U.S. Officials: Iraq Violence Escalating

The bombing Friday of an Iraqi mosque — the third such attack this month — illustrates the "desperation of the enemies of the Iraqi people" but will not deter American forces, President Bush said.

The car bombing at the Imam Ali mosque killed 75 people, including Ayatollah Mohammed Baqir al-Hakim (search), one of Iraq's most important Shiite clerics.

"His murder today, along with the murder of many innocent men and women gathered for prayer, demonstrates the cruelty and desperation of the enemies of the Iraqi people," Bush said in a statement released Friday in Crawford, Texas, where he is ending his monthlong stay on his ranch.

"The forces of terror must and will be defeated. The united efforts of Iraqis and the international community will succeed in achieving peace and freedom."

Secretary of State Colin Powell called the bombing a "heinous crime against the Iraqi people and the international community."

Both he and Bush extended sympathies to the Iraqi people and Muslims of the Shiite sect around the world.

"This attack underscores once again that we are all victims of terrorism, and that no political cause can justify the taking of innocent life," Powell said in a statement. "The coalition and the international community will continue to work closely with the Iraqi people to build a better future for Iraq."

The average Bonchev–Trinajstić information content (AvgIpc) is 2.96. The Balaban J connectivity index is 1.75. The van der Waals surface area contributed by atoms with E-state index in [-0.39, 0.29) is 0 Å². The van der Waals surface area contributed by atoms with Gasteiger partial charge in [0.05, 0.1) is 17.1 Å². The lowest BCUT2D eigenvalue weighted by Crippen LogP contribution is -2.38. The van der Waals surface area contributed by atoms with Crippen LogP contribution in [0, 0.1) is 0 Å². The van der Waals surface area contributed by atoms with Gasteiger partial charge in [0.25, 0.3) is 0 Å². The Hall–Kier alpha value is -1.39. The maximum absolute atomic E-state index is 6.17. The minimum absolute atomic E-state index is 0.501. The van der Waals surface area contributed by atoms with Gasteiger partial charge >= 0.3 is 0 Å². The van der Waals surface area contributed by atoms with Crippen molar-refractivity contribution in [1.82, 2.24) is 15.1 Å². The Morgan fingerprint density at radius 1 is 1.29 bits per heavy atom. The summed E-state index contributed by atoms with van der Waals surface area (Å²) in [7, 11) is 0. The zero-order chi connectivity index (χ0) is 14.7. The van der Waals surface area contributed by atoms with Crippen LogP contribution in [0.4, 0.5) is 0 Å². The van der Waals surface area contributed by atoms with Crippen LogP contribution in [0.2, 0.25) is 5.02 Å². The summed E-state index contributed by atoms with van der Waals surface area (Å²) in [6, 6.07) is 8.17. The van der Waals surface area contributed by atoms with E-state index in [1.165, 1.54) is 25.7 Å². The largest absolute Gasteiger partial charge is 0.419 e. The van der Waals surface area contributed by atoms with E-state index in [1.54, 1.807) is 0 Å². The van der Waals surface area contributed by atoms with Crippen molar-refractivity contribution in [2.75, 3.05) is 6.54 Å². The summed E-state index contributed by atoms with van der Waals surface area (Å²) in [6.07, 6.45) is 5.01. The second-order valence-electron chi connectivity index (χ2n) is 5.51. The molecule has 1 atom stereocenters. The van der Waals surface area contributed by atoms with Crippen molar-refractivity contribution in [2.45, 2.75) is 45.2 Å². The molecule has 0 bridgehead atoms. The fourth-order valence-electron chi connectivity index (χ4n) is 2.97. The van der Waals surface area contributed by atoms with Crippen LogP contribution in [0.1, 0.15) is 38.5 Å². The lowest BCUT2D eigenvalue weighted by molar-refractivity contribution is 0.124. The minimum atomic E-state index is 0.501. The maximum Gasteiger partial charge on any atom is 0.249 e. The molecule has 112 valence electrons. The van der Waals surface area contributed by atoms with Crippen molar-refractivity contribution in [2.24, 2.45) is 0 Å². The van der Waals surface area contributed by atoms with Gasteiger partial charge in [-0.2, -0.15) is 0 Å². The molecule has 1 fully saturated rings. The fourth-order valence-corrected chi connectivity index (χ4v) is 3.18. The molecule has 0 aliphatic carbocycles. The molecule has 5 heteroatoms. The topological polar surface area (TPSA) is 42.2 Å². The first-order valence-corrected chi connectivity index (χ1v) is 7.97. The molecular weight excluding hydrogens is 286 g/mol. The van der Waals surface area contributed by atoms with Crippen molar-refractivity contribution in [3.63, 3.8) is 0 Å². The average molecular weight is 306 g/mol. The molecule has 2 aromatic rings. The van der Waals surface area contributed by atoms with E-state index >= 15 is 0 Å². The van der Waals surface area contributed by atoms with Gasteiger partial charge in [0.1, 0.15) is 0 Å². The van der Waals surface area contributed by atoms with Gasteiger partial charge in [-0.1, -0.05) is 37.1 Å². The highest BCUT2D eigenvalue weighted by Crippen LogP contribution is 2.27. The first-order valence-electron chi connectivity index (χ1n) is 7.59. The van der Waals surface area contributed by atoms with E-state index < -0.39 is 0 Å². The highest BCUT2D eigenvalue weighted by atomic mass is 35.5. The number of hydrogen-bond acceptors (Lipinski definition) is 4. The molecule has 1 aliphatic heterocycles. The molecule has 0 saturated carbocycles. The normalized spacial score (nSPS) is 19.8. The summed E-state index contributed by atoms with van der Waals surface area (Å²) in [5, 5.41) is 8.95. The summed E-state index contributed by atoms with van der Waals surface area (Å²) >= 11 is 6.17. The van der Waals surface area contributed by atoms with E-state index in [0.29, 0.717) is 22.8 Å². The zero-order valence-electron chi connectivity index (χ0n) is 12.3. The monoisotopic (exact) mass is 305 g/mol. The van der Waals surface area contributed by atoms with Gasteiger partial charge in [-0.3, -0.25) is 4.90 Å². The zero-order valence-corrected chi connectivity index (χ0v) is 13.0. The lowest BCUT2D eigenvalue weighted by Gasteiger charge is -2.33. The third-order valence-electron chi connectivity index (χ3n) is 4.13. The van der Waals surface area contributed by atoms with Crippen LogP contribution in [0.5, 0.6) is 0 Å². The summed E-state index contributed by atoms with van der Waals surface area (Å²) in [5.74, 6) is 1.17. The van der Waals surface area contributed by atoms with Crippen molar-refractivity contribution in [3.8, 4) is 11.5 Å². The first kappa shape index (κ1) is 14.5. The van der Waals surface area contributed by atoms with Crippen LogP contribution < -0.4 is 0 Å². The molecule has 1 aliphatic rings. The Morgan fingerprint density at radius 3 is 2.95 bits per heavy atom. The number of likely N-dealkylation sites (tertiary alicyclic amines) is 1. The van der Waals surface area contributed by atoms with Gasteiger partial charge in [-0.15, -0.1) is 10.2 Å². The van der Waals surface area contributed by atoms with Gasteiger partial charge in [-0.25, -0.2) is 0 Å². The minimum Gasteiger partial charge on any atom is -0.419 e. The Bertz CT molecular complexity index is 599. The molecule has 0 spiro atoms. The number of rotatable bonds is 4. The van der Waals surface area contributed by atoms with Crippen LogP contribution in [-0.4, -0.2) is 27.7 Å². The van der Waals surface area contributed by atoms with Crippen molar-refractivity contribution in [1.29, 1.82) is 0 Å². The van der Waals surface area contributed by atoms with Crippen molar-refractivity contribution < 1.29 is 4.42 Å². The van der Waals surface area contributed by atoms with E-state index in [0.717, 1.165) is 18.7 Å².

Officials at the Pentagon said the incident was viewed as a tragedy, the latest example of the difficulties in trying to bring stability to Iraq, but not unexpected.

Military officials have been saying for weeks that attacks — most believed launched by loyalists of fallen president Saddam Hussein — have grown increasingly sophisticated over the weeks.

Elsewhere, a senior administration official called the bombing a horrible incident and said it really was an attack on the Iraqi people.

The United States has offered to assist the Iraqi Interior Ministry in its investigation, said the official, speaking on condition of anonymity.

A car bombing at the Jordanian Embassy in Baghdad killed 17 early in August and one at the United Nations headquarters killed 23 last week before today's bombing claimed at least 75 lives.

Defense officials also noted that attackers took advantage of scant security at the U.N. and mosque.

No coalition troops were near the mosque out of respect for the holy site, said Pentagon spokesman Lt. Col. Jim Cassella. U.S.-led troops have been asked to stay away from the mosque by Shiite officials.

Likewise, U.N. officials had asked that there be no U.S. security at their headquarters to avoid linking themselves too closely to the occupation force, which has been the target of daily attacks.

FBI agents are helping investigate the two earlier bombings this month. But defense officials said the Iraqi police would lead the mosque bombing probe and U.S. investigators would assist only if asked.

It was unclear how many resources — and what expertise — the Iraqi force would have to investigate the attack since the force was just recently hired, trained and formed by occupation military forces.